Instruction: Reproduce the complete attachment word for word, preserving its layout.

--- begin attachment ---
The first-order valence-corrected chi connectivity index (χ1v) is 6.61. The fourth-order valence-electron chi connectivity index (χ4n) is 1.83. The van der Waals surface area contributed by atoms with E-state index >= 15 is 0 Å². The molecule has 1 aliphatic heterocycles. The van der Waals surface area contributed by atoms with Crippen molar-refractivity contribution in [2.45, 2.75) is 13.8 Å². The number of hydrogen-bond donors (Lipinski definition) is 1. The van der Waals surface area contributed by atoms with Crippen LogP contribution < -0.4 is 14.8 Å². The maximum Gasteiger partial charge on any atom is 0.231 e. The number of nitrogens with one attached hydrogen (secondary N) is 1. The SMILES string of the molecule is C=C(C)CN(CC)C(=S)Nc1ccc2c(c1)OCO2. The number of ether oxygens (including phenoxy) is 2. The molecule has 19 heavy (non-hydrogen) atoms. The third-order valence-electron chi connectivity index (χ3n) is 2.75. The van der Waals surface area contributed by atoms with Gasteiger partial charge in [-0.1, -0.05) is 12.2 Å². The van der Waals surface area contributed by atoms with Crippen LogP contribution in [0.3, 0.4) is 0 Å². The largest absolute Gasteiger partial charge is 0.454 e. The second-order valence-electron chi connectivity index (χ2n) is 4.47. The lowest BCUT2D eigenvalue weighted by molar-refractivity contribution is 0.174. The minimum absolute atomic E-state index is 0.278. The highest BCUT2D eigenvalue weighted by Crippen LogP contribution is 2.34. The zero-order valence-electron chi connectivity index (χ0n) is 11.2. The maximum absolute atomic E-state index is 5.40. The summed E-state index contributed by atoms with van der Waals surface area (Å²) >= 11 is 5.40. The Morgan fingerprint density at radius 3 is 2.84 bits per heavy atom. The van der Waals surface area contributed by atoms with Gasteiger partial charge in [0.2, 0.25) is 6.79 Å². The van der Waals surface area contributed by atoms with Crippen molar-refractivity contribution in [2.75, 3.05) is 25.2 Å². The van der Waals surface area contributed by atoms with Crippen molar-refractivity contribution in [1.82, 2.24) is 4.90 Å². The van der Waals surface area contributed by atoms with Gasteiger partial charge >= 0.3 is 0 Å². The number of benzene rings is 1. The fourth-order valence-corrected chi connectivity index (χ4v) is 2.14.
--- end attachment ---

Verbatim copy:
The first-order valence-corrected chi connectivity index (χ1v) is 6.61. The fourth-order valence-electron chi connectivity index (χ4n) is 1.83. The van der Waals surface area contributed by atoms with E-state index >= 15 is 0 Å². The molecule has 1 aliphatic heterocycles. The van der Waals surface area contributed by atoms with Crippen molar-refractivity contribution in [2.45, 2.75) is 13.8 Å². The number of hydrogen-bond donors (Lipinski definition) is 1. The van der Waals surface area contributed by atoms with Crippen LogP contribution < -0.4 is 14.8 Å². The maximum Gasteiger partial charge on any atom is 0.231 e. The number of nitrogens with one attached hydrogen (secondary N) is 1. The SMILES string of the molecule is C=C(C)CN(CC)C(=S)Nc1ccc2c(c1)OCO2. The number of ether oxygens (including phenoxy) is 2. The molecule has 19 heavy (non-hydrogen) atoms. The third-order valence-electron chi connectivity index (χ3n) is 2.75. The van der Waals surface area contributed by atoms with Gasteiger partial charge in [-0.1, -0.05) is 12.2 Å². The van der Waals surface area contributed by atoms with Crippen LogP contribution in [0.3, 0.4) is 0 Å². The largest absolute Gasteiger partial charge is 0.454 e. The second-order valence-electron chi connectivity index (χ2n) is 4.47. The lowest BCUT2D eigenvalue weighted by molar-refractivity contribution is 0.174. The minimum absolute atomic E-state index is 0.278. The highest BCUT2D eigenvalue weighted by Crippen LogP contribution is 2.34. The zero-order valence-electron chi connectivity index (χ0n) is 11.2. The maximum absolute atomic E-state index is 5.40. The summed E-state index contributed by atoms with van der Waals surface area (Å²) >= 11 is 5.40. The Morgan fingerprint density at radius 3 is 2.84 bits per heavy atom. The van der Waals surface area contributed by atoms with Gasteiger partial charge in [0.2, 0.25) is 6.79 Å². The van der Waals surface area contributed by atoms with Crippen molar-refractivity contribution in [2.75, 3.05) is 25.2 Å². The van der Waals surface area contributed by atoms with Crippen molar-refractivity contribution in [1.82, 2.24) is 4.90 Å². The van der Waals surface area contributed by atoms with Gasteiger partial charge >= 0.3 is 0 Å². The number of benzene rings is 1. The fourth-order valence-corrected chi connectivity index (χ4v) is 2.14.